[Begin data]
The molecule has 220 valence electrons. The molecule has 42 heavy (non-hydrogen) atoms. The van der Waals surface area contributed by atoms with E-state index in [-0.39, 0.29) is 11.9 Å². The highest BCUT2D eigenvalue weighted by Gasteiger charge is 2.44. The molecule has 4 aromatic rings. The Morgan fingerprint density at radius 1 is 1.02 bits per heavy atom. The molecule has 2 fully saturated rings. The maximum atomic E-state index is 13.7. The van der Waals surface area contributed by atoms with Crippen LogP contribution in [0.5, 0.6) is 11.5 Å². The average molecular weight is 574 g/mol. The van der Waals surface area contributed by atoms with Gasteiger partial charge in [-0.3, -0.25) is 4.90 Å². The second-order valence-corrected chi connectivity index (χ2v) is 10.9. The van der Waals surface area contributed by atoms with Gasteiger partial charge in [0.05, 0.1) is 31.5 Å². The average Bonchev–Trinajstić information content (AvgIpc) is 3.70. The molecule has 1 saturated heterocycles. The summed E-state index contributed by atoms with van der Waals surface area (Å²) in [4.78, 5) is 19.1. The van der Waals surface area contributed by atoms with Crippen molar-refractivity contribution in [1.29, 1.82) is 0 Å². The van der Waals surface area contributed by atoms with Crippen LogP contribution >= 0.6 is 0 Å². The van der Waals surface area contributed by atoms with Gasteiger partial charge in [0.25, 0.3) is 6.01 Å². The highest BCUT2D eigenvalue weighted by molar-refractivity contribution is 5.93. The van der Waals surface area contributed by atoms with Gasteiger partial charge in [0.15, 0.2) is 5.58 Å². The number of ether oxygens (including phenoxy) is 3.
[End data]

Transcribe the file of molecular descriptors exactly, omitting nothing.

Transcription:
The molecule has 220 valence electrons. The molecule has 42 heavy (non-hydrogen) atoms. The van der Waals surface area contributed by atoms with E-state index in [-0.39, 0.29) is 11.9 Å². The highest BCUT2D eigenvalue weighted by Gasteiger charge is 2.44. The molecule has 4 aromatic rings. The Morgan fingerprint density at radius 1 is 1.02 bits per heavy atom. The molecule has 2 fully saturated rings. The maximum atomic E-state index is 13.7. The van der Waals surface area contributed by atoms with Crippen LogP contribution in [0.5, 0.6) is 11.5 Å². The average molecular weight is 574 g/mol. The van der Waals surface area contributed by atoms with Gasteiger partial charge in [-0.3, -0.25) is 4.90 Å². The second-order valence-corrected chi connectivity index (χ2v) is 10.9. The van der Waals surface area contributed by atoms with Gasteiger partial charge in [0.05, 0.1) is 31.5 Å². The average Bonchev–Trinajstić information content (AvgIpc) is 3.70. The molecule has 1 saturated heterocycles. The summed E-state index contributed by atoms with van der Waals surface area (Å²) in [4.78, 5) is 19.1. The van der Waals surface area contributed by atoms with Crippen molar-refractivity contribution in [1.29, 1.82) is 0 Å². The van der Waals surface area contributed by atoms with Crippen LogP contribution >= 0.6 is 0 Å². The van der Waals surface area contributed by atoms with Gasteiger partial charge in [0.25, 0.3) is 6.01 Å². The highest BCUT2D eigenvalue weighted by molar-refractivity contribution is 5.93. The van der Waals surface area contributed by atoms with Gasteiger partial charge in [0.15, 0.2) is 5.58 Å². The number of ether oxygens (including phenoxy) is 3.